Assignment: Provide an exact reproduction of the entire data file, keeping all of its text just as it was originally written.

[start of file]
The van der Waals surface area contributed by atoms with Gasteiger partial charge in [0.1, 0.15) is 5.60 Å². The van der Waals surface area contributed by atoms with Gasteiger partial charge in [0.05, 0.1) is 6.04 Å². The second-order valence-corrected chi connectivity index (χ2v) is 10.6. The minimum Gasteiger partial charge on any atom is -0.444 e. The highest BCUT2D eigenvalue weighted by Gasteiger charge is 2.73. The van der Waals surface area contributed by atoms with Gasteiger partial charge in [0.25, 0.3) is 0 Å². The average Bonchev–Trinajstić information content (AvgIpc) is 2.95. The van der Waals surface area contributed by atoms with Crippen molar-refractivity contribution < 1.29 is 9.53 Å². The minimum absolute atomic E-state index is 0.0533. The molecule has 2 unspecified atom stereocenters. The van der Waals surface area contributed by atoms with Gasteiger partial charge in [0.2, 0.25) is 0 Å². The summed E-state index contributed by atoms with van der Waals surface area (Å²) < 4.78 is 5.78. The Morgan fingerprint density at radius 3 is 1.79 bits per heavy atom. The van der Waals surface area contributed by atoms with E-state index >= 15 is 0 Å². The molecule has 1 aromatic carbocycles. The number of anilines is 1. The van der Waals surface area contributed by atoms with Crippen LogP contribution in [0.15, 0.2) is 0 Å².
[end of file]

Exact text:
The van der Waals surface area contributed by atoms with Gasteiger partial charge in [0.1, 0.15) is 5.60 Å². The van der Waals surface area contributed by atoms with Gasteiger partial charge in [0.05, 0.1) is 6.04 Å². The second-order valence-corrected chi connectivity index (χ2v) is 10.6. The minimum Gasteiger partial charge on any atom is -0.444 e. The highest BCUT2D eigenvalue weighted by Gasteiger charge is 2.73. The van der Waals surface area contributed by atoms with Gasteiger partial charge in [0.25, 0.3) is 0 Å². The average Bonchev–Trinajstić information content (AvgIpc) is 2.95. The van der Waals surface area contributed by atoms with Crippen molar-refractivity contribution < 1.29 is 9.53 Å². The minimum absolute atomic E-state index is 0.0533. The molecule has 2 unspecified atom stereocenters. The van der Waals surface area contributed by atoms with Gasteiger partial charge in [0.2, 0.25) is 0 Å². The summed E-state index contributed by atoms with van der Waals surface area (Å²) < 4.78 is 5.78. The Morgan fingerprint density at radius 3 is 1.79 bits per heavy atom. The van der Waals surface area contributed by atoms with E-state index >= 15 is 0 Å². The molecule has 1 aromatic carbocycles. The number of anilines is 1. The van der Waals surface area contributed by atoms with Crippen LogP contribution in [0.15, 0.2) is 0 Å².